November 22, 2010
Palo Alto, California- As a nation we mourn the loss of hundreds of our sisters and brothers in the Koh Pich stampede today. As a nation we are shocked and horrified by the tragedy. Condolences to the families go beyond our feelings of grave sadness as we, as a nation must find means for the injured to recover, the orphans to find homes and the families to heal. We also want to know the causes so that such tragedy will never occur again. Safety and security of the people must come first and the truth must be told.
I truly believe that we must work together as a nation and heal as a nation. In the days and months to come, we will continue to pray for the souls of the people who paid dearly with their lives for merely wanting to celebrate the ancient Khmer tradition of Oum Touk- the Water Festival. This moment of great sadness for the hundreds of our sisters and brothers who died should also be a moment for re-evaluating the value of our people’s lives because payments or gifts can not easily help rebuild lives that are shattered. Thorough independent investigations must be conducted and testimonies of the survivors taken into serious consideration and with great protection and sensitivity.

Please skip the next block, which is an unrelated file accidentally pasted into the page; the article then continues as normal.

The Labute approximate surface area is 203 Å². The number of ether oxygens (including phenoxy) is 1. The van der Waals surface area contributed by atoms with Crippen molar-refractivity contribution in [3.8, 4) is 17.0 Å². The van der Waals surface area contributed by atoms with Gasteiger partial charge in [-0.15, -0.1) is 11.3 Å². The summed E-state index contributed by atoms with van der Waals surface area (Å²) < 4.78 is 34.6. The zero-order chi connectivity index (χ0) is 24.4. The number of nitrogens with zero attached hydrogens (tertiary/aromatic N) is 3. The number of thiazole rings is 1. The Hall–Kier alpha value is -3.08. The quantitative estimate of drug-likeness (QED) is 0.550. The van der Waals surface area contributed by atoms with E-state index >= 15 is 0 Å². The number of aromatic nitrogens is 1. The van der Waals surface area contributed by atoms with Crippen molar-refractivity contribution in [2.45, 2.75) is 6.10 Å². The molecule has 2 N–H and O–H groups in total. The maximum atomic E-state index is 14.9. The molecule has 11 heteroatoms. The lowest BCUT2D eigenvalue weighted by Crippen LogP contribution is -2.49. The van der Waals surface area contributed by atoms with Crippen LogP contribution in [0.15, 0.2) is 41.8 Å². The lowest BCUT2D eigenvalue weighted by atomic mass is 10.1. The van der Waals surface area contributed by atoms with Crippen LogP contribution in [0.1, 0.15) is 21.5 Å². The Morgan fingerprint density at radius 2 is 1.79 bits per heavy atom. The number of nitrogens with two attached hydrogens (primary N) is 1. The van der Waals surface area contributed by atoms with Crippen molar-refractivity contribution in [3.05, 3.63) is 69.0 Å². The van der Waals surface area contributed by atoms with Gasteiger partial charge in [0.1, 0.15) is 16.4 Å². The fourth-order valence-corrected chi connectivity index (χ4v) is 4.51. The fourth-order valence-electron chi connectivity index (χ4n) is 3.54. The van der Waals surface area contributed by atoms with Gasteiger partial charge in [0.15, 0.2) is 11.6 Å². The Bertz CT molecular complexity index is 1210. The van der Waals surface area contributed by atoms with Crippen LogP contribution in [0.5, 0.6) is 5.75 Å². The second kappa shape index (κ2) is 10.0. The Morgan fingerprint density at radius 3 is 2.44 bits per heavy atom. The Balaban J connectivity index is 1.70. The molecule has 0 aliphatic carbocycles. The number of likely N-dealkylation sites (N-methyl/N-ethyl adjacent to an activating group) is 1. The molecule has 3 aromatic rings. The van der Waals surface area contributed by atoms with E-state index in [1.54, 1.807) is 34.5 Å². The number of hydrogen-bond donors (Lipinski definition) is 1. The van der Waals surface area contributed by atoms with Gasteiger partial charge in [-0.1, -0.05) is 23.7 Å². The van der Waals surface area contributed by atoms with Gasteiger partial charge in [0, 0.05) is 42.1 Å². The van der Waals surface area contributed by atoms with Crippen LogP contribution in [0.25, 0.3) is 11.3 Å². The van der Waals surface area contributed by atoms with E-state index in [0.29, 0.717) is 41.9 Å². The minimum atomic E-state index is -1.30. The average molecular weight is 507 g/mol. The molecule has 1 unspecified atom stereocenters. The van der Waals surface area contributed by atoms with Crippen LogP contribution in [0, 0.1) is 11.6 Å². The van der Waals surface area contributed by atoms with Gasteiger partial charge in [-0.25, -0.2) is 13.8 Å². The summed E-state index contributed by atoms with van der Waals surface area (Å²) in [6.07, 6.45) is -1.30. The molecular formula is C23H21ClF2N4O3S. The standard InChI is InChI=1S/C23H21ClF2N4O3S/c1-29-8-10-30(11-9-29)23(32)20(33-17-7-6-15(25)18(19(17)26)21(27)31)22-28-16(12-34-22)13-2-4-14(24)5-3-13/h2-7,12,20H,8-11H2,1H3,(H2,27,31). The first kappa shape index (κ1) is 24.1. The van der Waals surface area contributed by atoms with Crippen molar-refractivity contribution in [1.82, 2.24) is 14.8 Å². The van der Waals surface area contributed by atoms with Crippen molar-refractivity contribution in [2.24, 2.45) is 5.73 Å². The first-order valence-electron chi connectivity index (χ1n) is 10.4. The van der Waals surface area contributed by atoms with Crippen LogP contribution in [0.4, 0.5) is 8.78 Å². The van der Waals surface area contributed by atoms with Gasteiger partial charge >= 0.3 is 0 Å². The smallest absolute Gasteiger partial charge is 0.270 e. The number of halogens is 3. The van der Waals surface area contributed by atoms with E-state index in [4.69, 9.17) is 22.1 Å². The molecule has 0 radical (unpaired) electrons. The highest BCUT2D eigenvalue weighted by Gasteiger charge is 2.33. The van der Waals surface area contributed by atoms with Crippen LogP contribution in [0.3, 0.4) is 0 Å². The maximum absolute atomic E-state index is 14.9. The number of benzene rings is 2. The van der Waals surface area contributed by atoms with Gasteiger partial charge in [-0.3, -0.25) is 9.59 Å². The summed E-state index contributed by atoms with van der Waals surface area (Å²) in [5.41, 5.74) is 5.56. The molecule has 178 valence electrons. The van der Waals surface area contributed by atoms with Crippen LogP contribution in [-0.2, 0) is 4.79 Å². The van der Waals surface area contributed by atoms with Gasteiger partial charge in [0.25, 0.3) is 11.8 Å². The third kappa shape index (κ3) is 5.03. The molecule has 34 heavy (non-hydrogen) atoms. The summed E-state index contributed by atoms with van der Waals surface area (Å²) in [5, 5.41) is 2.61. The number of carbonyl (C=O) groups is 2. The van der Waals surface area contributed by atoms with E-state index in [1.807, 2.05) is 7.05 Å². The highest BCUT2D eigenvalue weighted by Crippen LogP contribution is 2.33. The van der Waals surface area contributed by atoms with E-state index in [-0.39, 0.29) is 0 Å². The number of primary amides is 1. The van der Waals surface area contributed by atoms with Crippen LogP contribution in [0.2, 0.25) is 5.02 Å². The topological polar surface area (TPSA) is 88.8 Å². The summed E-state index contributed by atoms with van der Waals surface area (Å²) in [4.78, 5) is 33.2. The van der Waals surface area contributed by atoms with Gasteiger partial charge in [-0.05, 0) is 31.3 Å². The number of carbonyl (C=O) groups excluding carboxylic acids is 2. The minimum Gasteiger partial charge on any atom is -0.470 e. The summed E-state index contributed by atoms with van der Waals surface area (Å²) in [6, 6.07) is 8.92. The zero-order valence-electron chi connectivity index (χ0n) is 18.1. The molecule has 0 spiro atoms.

My most sincere gratitude goes to each and everyone for their courage, their heroism and their deep sense of duty. Many helped rescue those who were injured, those who cried out for help, the children who were being stampeded, while they themselves were looking for a safe escape.
In California, I am appealing for contributions for the children whose parents have died, for women and men who now are facing the burden of supporting their families alone. Their lives must be rebuilt. In the next days l will seek out each and every source for contribution and to bring this very tragic news to those whose hearts will also be touched by the Koh Pich tragedy.
Going with our beliefs, we must light candles and burn incense and place them on our family altar for the next 100 days.
Mu Sochua, MP